Why is it important to identify “Patient Zero” in disease outbreaks?

I recently watched the excellent, Contagion, a film by Steven Soderbergh, which gives a harrowing, scientifically realistic depiction of the outbreak of a highly contagious, often fatal disease. Highlighting both the potentially rapid spread of virus outbreaks and the influence of social media scaremongers/conspiracists in today’s interconnected world, the film is a great advert for why we need our politics informed by scientists’ thinking more than ever.

One thing that the film really helps dramatize is the reason why epidemiologists are so keen to identify “Patient Zero” after the outbreak of an infectious disease. As you might have guessed, Patient Zero–or the index case as it’s clinincally known–refers to the first person who shows documented symptoms of the disease. In Contagion, that unlucky person is Gwynth Paltrow, who comes back to the US after a business meeting in Hong Kong, stopping off for a spot of extra-marital play during her layover in Chicago.

So, why do the infectious disease experts trip over themselves to find Patient Zero? Why don’t they just deal with the cases at hand? Two main reasons. One, the earlier in the outbreak of a disease that the scientists can identify the first human carrier, the better their chances of controlling and dampening the outbreak. By determining exactly where Patient Zero travelled and who they came into contact with, epidemiologists are often able to track the spread of an infectious disease, and undertake procedures to isolate and treat the people who might be carriers. If this is done early enough, before the disease has spread to too many individuals or to “supercarriers”–human vectors who, by virtue of their profession or disposition are likely to infect many others–the outbreak can be artificially “shutdown” before it runs its natural devastating course. It really is a race against time.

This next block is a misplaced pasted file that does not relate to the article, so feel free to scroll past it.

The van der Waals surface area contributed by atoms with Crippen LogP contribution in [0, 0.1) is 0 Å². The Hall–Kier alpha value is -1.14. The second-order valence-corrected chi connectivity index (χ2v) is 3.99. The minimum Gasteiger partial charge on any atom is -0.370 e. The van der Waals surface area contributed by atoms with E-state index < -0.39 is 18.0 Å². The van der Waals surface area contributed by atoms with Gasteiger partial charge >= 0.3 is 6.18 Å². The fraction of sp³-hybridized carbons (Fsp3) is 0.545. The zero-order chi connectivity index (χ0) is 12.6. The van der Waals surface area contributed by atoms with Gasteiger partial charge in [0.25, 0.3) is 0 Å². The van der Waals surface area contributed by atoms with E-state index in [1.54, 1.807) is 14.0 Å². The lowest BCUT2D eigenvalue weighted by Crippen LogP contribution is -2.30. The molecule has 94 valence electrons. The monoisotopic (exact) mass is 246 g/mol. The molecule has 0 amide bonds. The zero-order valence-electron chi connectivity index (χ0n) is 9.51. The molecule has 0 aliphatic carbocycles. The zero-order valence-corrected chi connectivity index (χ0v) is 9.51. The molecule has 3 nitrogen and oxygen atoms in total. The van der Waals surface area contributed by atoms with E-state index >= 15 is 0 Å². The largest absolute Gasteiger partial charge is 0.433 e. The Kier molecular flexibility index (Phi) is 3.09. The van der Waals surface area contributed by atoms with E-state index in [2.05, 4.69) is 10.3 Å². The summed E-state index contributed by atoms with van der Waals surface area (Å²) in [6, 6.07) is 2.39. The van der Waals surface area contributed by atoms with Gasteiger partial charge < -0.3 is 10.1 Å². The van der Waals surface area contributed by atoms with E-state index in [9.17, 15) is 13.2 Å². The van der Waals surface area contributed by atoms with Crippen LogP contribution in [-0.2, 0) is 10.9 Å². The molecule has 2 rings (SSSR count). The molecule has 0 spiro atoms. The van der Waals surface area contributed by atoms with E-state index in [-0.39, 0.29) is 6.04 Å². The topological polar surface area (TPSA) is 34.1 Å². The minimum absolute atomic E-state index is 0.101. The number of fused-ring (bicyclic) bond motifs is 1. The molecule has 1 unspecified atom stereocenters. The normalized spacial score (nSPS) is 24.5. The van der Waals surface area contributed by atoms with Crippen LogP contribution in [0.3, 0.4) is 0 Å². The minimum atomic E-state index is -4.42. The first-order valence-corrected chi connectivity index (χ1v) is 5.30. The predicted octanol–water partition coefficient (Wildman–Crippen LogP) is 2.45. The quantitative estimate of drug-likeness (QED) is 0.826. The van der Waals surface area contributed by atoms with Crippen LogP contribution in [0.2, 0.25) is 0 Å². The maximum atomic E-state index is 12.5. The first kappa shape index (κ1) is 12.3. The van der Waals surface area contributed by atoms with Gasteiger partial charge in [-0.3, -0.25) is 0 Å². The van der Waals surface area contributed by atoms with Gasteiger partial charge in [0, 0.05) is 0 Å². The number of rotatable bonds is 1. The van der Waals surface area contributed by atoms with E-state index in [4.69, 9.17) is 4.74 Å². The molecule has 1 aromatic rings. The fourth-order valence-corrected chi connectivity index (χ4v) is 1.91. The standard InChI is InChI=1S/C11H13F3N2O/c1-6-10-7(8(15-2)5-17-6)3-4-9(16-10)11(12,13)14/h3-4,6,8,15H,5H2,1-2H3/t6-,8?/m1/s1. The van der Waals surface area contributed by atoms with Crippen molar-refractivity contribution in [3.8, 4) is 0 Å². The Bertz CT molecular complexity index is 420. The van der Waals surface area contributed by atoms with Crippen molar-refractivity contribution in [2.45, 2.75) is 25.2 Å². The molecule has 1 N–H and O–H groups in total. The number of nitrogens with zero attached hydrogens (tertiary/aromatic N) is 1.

While the first reason concerns the onward trajectory of the disease, the second looks back to its origin. By identifying Patient Zero, epidemiologists have a strong chance of locating the exact place where the first infection happened. Often harmful viruses exist in some natural “reservoir” such as a population of wild animals like bats or civet cats, and somehow this virus ends up coming into contact with Patient Zero. Learning about the environment in which Patient Zero fell sick can often lead to the identification of the source of the virus, which allows preventative steps to be taken to stop future epidemics. In Contagion the scientists eventually discover that “The wrong bat met the wrong pig”, leading to poor Gwynth’s infection when a chef shakes her hands after handling contaminated pork.

In a future post I’ll look at the basic mathematical models that epidemiologists use to predict disease outbreaks, and why vaccinating the entire population isn’t necessary!


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